The leaves have changed, snow has arrived in much of the country, and Thanksgiving is only days away! Before we leave to spend a day celebrating all that we are thankful for with our families, we’re sharing an activity that shows that the Thanksgiving holiday can be about more than gorging ourselves on the best food the year has to offer. So without further ado, let’s put those hand turkeys to mathematical use!
First, a little background information. This Hand Turkey Geometry activity is based on the Hand Geometry activity we use in our SMU CSI curriculum. Hand Geometry is a biometric tool that is used to identify people in a variety of places. However, hand geometry is not completely unique to each individual and is not typically used for highly secure information.
Follow these procedures to make and analyze your hand turkey. The materials needed for this activity are pretty basic, but if you’re feeling particularly crafty you can take some time to decorate your hand turkey too. Let’s bring the arts out to play with STEM!
Materials you will need:
-Paper (construction paper is great, particularly if you want to decorate your turkey)
-Pen or pencil
- Trace your hand on a piece of paper. To do this, just place your hand on the paper, palm down and trace all the way around. Cut this out if you would like (you don’t have to, but it makes a much better looking turkey if you cut it out!)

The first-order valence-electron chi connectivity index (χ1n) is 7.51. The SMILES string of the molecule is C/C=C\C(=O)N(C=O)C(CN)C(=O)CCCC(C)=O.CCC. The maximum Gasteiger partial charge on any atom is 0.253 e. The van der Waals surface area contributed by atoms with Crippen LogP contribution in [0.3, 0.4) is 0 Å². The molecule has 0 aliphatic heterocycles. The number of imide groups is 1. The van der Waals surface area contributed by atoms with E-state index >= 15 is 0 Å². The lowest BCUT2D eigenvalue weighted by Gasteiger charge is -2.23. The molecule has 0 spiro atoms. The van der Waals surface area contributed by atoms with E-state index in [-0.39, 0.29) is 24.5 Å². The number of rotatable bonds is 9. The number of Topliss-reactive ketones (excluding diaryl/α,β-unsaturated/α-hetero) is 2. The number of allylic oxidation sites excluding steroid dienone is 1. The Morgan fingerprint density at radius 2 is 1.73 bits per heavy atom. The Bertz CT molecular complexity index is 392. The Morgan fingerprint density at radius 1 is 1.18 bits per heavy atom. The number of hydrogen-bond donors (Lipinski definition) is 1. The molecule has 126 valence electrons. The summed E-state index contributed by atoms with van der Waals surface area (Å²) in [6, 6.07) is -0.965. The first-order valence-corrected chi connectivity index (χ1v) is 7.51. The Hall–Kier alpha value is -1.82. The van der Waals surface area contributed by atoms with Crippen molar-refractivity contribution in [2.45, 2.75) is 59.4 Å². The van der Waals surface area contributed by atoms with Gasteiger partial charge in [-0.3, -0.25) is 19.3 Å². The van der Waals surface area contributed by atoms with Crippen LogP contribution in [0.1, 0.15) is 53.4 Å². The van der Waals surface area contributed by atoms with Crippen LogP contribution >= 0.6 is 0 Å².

- Measure (in centimeters) the length and width of each of your fingers and write these down (you can click on the table below to get an easy-to-print version or you can just make your own table to organize your information). Record the length as a fraction in the first length column and then convert the fraction to decimal and record the number in the second column. For example, if index finger from point A to B is 3 ½ cm, the length is 3.5 cm in decimal form. Repeat the same process for the other four fingers and record the measurements in the table.
- Measure your palm length and width. The length of your palm should be measured from point C to point L and the width of your palm should be measured from point I to point K in the picture shown.
- Multiply the length and width of each of your fingers and your palm to find their areas. Write these answers in the table.
- Add all of these results to find the total area of your palm.
So, what did you find? Are there similarities in your hand turkey areas?
Now that you’ve used your thanksgiving hand turkey to learn about your hand geometry, put these numbers to further use to find your Biometrics Alias! Whether it’s Frankie “Danger” Blitz or Bonnie “Black Widow” Mayfair, your biometrics alias is sure to keep you incognito!
We wish all of you a very Happy Thanksgiving!